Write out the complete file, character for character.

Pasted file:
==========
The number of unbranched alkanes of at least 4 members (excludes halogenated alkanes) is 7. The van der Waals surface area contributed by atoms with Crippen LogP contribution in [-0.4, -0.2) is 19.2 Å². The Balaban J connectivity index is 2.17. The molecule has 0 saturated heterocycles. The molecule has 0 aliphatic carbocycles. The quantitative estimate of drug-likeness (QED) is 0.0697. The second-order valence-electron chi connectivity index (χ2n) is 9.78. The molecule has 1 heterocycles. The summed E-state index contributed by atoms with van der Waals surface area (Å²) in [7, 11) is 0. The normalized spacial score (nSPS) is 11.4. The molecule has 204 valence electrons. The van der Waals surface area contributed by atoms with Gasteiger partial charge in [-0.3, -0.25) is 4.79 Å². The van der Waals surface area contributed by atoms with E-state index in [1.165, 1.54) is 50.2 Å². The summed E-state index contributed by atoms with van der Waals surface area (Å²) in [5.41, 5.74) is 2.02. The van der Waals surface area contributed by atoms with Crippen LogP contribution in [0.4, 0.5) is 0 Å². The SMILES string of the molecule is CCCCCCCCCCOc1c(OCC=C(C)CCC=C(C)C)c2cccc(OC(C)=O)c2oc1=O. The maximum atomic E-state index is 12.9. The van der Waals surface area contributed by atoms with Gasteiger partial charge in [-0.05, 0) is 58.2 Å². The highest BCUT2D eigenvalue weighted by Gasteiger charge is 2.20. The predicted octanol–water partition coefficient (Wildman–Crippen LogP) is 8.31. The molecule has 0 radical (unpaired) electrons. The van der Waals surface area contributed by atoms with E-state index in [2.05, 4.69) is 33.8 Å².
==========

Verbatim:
The number of unbranched alkanes of at least 4 members (excludes halogenated alkanes) is 7. The van der Waals surface area contributed by atoms with Crippen LogP contribution in [-0.4, -0.2) is 19.2 Å². The Balaban J connectivity index is 2.17. The molecule has 0 saturated heterocycles. The molecule has 0 aliphatic carbocycles. The quantitative estimate of drug-likeness (QED) is 0.0697. The second-order valence-electron chi connectivity index (χ2n) is 9.78. The molecule has 1 heterocycles. The summed E-state index contributed by atoms with van der Waals surface area (Å²) in [7, 11) is 0. The normalized spacial score (nSPS) is 11.4. The molecule has 204 valence electrons. The van der Waals surface area contributed by atoms with Gasteiger partial charge in [-0.3, -0.25) is 4.79 Å². The van der Waals surface area contributed by atoms with E-state index in [1.165, 1.54) is 50.2 Å². The summed E-state index contributed by atoms with van der Waals surface area (Å²) in [5.41, 5.74) is 2.02. The van der Waals surface area contributed by atoms with Crippen LogP contribution in [0.4, 0.5) is 0 Å². The SMILES string of the molecule is CCCCCCCCCCOc1c(OCC=C(C)CCC=C(C)C)c2cccc(OC(C)=O)c2oc1=O. The maximum atomic E-state index is 12.9. The van der Waals surface area contributed by atoms with Gasteiger partial charge in [-0.05, 0) is 58.2 Å². The highest BCUT2D eigenvalue weighted by Gasteiger charge is 2.20. The predicted octanol–water partition coefficient (Wildman–Crippen LogP) is 8.31. The molecule has 0 radical (unpaired) electrons. The van der Waals surface area contributed by atoms with E-state index in [2.05, 4.69) is 33.8 Å².